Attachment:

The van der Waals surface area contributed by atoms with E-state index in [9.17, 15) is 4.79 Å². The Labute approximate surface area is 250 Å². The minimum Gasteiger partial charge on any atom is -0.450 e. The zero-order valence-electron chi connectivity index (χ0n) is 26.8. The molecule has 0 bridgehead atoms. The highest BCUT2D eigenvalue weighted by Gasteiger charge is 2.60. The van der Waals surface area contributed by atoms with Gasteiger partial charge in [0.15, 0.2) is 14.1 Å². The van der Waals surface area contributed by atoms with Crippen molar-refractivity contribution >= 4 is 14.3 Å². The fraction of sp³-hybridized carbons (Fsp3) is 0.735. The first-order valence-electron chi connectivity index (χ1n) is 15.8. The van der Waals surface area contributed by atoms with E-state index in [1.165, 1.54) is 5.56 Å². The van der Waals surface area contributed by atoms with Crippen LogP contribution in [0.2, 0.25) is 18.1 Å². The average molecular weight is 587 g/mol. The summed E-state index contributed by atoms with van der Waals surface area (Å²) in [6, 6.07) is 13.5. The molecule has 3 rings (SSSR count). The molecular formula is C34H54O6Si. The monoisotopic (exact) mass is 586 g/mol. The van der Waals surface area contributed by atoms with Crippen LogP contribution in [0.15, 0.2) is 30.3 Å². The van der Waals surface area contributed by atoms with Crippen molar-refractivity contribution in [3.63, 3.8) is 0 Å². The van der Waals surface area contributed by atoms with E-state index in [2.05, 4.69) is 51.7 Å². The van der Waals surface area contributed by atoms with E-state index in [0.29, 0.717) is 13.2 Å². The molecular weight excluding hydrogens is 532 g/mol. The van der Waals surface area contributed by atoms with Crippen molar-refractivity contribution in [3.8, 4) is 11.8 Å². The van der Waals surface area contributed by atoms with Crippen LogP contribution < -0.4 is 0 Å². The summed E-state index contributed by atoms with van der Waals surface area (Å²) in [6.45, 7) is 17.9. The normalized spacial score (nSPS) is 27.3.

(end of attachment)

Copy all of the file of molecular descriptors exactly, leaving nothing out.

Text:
The van der Waals surface area contributed by atoms with E-state index in [9.17, 15) is 4.79 Å². The Labute approximate surface area is 250 Å². The minimum Gasteiger partial charge on any atom is -0.450 e. The zero-order valence-electron chi connectivity index (χ0n) is 26.8. The molecule has 0 bridgehead atoms. The highest BCUT2D eigenvalue weighted by Gasteiger charge is 2.60. The van der Waals surface area contributed by atoms with Gasteiger partial charge in [0.15, 0.2) is 14.1 Å². The van der Waals surface area contributed by atoms with Crippen molar-refractivity contribution >= 4 is 14.3 Å². The fraction of sp³-hybridized carbons (Fsp3) is 0.735. The first-order valence-electron chi connectivity index (χ1n) is 15.8. The van der Waals surface area contributed by atoms with E-state index in [1.165, 1.54) is 5.56 Å². The van der Waals surface area contributed by atoms with Crippen LogP contribution in [0.2, 0.25) is 18.1 Å². The average molecular weight is 587 g/mol. The summed E-state index contributed by atoms with van der Waals surface area (Å²) in [6, 6.07) is 13.5. The molecule has 3 rings (SSSR count). The molecular formula is C34H54O6Si. The monoisotopic (exact) mass is 586 g/mol. The van der Waals surface area contributed by atoms with Crippen LogP contribution in [0.15, 0.2) is 30.3 Å². The van der Waals surface area contributed by atoms with Crippen molar-refractivity contribution in [3.63, 3.8) is 0 Å². The van der Waals surface area contributed by atoms with E-state index in [2.05, 4.69) is 51.7 Å². The van der Waals surface area contributed by atoms with E-state index in [0.29, 0.717) is 13.2 Å². The molecular weight excluding hydrogens is 532 g/mol. The van der Waals surface area contributed by atoms with Crippen molar-refractivity contribution in [3.8, 4) is 11.8 Å². The van der Waals surface area contributed by atoms with Crippen LogP contribution < -0.4 is 0 Å². The summed E-state index contributed by atoms with van der Waals surface area (Å²) in [6.45, 7) is 17.9. The normalized spacial score (nSPS) is 27.3.